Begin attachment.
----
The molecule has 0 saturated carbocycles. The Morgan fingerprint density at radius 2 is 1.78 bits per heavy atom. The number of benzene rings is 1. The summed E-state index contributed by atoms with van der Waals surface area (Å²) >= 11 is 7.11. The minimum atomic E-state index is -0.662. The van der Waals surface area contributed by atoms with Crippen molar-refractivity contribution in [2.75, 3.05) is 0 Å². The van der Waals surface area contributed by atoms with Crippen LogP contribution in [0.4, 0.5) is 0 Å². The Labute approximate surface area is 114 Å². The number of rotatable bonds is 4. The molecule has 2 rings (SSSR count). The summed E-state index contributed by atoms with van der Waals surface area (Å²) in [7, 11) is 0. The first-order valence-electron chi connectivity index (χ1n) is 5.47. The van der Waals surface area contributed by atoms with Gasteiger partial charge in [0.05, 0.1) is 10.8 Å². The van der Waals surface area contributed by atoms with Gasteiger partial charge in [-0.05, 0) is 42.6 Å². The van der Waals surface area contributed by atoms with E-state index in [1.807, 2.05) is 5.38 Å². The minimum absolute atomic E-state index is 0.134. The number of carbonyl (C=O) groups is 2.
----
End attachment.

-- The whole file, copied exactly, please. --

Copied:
The molecule has 0 saturated carbocycles. The Morgan fingerprint density at radius 2 is 1.78 bits per heavy atom. The number of benzene rings is 1. The summed E-state index contributed by atoms with van der Waals surface area (Å²) >= 11 is 7.11. The minimum atomic E-state index is -0.662. The van der Waals surface area contributed by atoms with Crippen molar-refractivity contribution in [2.75, 3.05) is 0 Å². The van der Waals surface area contributed by atoms with Crippen LogP contribution in [0.4, 0.5) is 0 Å². The Labute approximate surface area is 114 Å². The number of rotatable bonds is 4. The molecule has 2 rings (SSSR count). The summed E-state index contributed by atoms with van der Waals surface area (Å²) in [7, 11) is 0. The first-order valence-electron chi connectivity index (χ1n) is 5.47. The van der Waals surface area contributed by atoms with Gasteiger partial charge in [0.05, 0.1) is 10.8 Å². The van der Waals surface area contributed by atoms with Gasteiger partial charge in [-0.05, 0) is 42.6 Å². The van der Waals surface area contributed by atoms with E-state index in [1.807, 2.05) is 5.38 Å². The minimum absolute atomic E-state index is 0.134. The number of carbonyl (C=O) groups is 2.